• Improviso (claimed by Scott) (2010, Jeff Orkin, Elson Soh, Andrew Grant et al; Mac or Windows application). A collaborative game where each player is given a role in a sci-fi B movie and the means to act it out. Requires a pair of players.
  • Inanimate Alice (claimed by Cassidy) (2005–present, Kate Pullinger & Chris Joseph; Flash/multimedia). Tells the story of Alice and her imaginary digital friend Brad as she grows from a girl in a remote region of Northern China to a talented games designer.
  • Dear Esther (claimed by Ian) (2008, Dan Pinchbeck; Half-Life 2 mod / 2012, Robert Briscoe, Dan Pinchbeck; Windows/Mac application). A wanderer on an abandoned island; narratives of its past and his own tied to the spaces he moves through. (Note: you can close read either the original mod, which requires Half-Life 2, or the 2012 remake, a standalone application, or both; either HL2 or a purchase on Steam is required.)
  • The Stanley Parable (claimed by Dan) (2011, Cakebread; Half-Life 2 mod). A branching story about branching stories, with game choices about the nature of game choices. (Note: the Windows version requires the free Source SDK; the Mac version requires Half-Life 2.)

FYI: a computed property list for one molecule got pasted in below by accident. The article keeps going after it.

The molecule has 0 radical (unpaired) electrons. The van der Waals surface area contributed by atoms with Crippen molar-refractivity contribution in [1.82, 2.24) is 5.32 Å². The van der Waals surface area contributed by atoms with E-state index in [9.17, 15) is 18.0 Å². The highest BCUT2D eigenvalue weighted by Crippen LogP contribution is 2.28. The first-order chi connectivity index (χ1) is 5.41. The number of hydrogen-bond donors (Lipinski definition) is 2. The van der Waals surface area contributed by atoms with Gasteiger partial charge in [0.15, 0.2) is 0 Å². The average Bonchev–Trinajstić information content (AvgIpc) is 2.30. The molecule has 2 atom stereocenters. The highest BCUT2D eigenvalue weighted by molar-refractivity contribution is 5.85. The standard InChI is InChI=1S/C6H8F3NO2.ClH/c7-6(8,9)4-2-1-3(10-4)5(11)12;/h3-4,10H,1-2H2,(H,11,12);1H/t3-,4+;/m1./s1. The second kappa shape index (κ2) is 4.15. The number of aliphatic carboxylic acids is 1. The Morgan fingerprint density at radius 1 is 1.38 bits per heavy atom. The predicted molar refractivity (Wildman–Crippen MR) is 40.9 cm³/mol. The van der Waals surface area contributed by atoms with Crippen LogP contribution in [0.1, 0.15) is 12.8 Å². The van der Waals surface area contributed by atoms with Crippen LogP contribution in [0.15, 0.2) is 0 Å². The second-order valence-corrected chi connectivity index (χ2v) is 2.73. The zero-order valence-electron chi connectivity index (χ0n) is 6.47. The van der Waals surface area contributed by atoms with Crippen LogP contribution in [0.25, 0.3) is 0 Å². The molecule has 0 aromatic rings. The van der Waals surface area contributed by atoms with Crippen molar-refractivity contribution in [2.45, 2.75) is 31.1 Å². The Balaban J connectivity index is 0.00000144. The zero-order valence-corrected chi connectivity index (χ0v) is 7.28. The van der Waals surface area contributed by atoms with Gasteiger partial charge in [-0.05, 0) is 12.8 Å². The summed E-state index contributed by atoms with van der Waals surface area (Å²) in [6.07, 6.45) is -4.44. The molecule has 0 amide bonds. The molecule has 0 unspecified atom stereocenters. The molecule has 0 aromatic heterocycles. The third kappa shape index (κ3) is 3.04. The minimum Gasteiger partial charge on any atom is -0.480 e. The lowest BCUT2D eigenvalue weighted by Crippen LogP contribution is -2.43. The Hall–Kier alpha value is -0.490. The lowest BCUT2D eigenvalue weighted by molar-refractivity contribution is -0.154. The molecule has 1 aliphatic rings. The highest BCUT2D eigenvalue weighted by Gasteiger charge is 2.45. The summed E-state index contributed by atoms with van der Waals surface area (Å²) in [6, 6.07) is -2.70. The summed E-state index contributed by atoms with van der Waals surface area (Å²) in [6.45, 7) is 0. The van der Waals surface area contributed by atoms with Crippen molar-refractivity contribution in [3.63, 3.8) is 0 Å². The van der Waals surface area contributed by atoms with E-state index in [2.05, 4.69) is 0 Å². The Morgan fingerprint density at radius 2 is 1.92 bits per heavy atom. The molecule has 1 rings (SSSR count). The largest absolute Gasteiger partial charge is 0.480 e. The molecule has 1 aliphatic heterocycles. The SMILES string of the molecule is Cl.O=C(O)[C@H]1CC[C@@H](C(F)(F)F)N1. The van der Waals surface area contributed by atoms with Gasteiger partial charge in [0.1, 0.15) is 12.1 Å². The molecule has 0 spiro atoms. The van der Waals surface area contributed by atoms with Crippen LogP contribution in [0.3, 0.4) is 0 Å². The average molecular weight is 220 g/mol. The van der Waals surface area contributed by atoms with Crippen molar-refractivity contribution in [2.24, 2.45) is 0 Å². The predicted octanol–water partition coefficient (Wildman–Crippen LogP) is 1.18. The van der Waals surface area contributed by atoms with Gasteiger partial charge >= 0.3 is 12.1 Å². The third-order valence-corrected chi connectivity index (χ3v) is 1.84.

25 Responses to “Close Reading Sign-up”

  1. Nick Patti says:

    I’d like to do a close reading of “The Matter of the Monster,” if that hasn’t already been taken yet.

  2. Ian Nei says:

    I’d like to do Dear Esther.

  3. Ian Dunbar says:


  4. Sara Valdez says:

    I would like to do Nightingale’s playground :D

  5. Daniel Cetina says:

    I’d like to do Shade please.

  6. Edward Boning says:

    I’d like to sign up for Facade.

  7. Gina DeMatteo says:

    Dibs on SHADE

  8. Gina DeMatteo says:

    Just kidding, saw Daniel’s comment. I guess I’ll do De Baron

  9. Dan Malear says:

    I would like to do The Stanley Parable.

  10. Tim Prado says:

    I would like to do SIX please.

  11. Anders Sajbel says:

    I will do Lock & Key.

  12. Santiago Selga-Eaton says:

    I’d like to do Kerkerkruip.

  13. Susan Sun says:

    I’d like to do the night circus please. under week one.

  14. Stacey Johnson says:

    I’d like to do Calligraphy please.

  15. Stewart Bracken says:

    I’ll do Cart Life

  16. Jessica Jones says:

    I can do The Play

  17. Kevin Cameron says:

    I’ll take All Things Devours if no one else has claimed it.

  18. cassidy fink says:

    I would like to do inanimate alice.

  19. Ryan Anderson says:

    I’ll take Violet if it’s available.

  20. Ranveer Dhaliwal says:

    Hi, I will take Savoir-Faire.

  21. William Pacini says:

    I would like Dogs in the Vineyard

  22. Scott Orzech says:

    I’ll take Improviso.

  23. Meghana Ginjpalli says:

    I would like to do Bellclap.

  24. Morgan Clark says:

    I would like to attempt Rameses.

  25. Zane Mariano says:

    I’ll do Game Developers Conference 2009.

    It’ll be interesting, since I’ve been!